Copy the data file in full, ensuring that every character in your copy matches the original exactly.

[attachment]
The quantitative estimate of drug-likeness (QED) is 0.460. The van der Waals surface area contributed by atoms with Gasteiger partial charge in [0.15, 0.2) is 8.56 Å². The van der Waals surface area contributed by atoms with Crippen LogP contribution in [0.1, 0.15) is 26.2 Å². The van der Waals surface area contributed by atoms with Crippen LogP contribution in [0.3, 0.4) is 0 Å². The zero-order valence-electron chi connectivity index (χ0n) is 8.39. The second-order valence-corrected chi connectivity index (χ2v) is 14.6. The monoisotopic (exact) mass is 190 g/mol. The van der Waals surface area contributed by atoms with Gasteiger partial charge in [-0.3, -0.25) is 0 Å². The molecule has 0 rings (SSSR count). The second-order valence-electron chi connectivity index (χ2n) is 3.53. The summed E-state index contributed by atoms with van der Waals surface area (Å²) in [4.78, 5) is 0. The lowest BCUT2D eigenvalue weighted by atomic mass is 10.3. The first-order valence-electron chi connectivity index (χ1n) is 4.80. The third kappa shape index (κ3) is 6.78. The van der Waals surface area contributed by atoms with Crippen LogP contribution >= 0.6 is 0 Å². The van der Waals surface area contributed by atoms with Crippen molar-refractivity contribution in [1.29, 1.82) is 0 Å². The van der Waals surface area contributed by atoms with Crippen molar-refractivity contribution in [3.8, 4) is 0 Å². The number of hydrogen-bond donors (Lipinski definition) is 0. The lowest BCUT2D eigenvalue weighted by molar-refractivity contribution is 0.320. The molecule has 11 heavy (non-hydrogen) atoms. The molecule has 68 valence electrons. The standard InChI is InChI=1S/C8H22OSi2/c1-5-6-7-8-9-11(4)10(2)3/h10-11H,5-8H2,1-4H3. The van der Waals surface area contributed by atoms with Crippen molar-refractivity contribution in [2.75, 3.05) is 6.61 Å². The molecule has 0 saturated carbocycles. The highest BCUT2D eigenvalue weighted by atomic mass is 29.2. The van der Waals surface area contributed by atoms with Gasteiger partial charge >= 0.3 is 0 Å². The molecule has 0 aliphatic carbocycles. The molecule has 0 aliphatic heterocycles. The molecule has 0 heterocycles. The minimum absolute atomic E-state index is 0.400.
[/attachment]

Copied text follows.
The quantitative estimate of drug-likeness (QED) is 0.460. The van der Waals surface area contributed by atoms with Gasteiger partial charge in [0.15, 0.2) is 8.56 Å². The van der Waals surface area contributed by atoms with Crippen LogP contribution in [0.1, 0.15) is 26.2 Å². The van der Waals surface area contributed by atoms with Crippen LogP contribution in [0.3, 0.4) is 0 Å². The zero-order valence-electron chi connectivity index (χ0n) is 8.39. The second-order valence-corrected chi connectivity index (χ2v) is 14.6. The monoisotopic (exact) mass is 190 g/mol. The van der Waals surface area contributed by atoms with Gasteiger partial charge in [-0.3, -0.25) is 0 Å². The molecule has 0 rings (SSSR count). The second-order valence-electron chi connectivity index (χ2n) is 3.53. The summed E-state index contributed by atoms with van der Waals surface area (Å²) in [4.78, 5) is 0. The lowest BCUT2D eigenvalue weighted by atomic mass is 10.3. The first-order valence-electron chi connectivity index (χ1n) is 4.80. The third kappa shape index (κ3) is 6.78. The van der Waals surface area contributed by atoms with Crippen LogP contribution >= 0.6 is 0 Å². The van der Waals surface area contributed by atoms with Crippen molar-refractivity contribution in [1.29, 1.82) is 0 Å². The van der Waals surface area contributed by atoms with Crippen molar-refractivity contribution in [3.8, 4) is 0 Å². The number of hydrogen-bond donors (Lipinski definition) is 0. The lowest BCUT2D eigenvalue weighted by molar-refractivity contribution is 0.320. The molecule has 11 heavy (non-hydrogen) atoms. The molecule has 68 valence electrons. The standard InChI is InChI=1S/C8H22OSi2/c1-5-6-7-8-9-11(4)10(2)3/h10-11H,5-8H2,1-4H3. The van der Waals surface area contributed by atoms with Crippen molar-refractivity contribution in [2.75, 3.05) is 6.61 Å². The molecule has 0 saturated carbocycles. The highest BCUT2D eigenvalue weighted by atomic mass is 29.2. The van der Waals surface area contributed by atoms with Gasteiger partial charge >= 0.3 is 0 Å². The molecule has 0 aliphatic carbocycles. The molecule has 0 aliphatic heterocycles. The molecule has 0 heterocycles. The minimum absolute atomic E-state index is 0.400.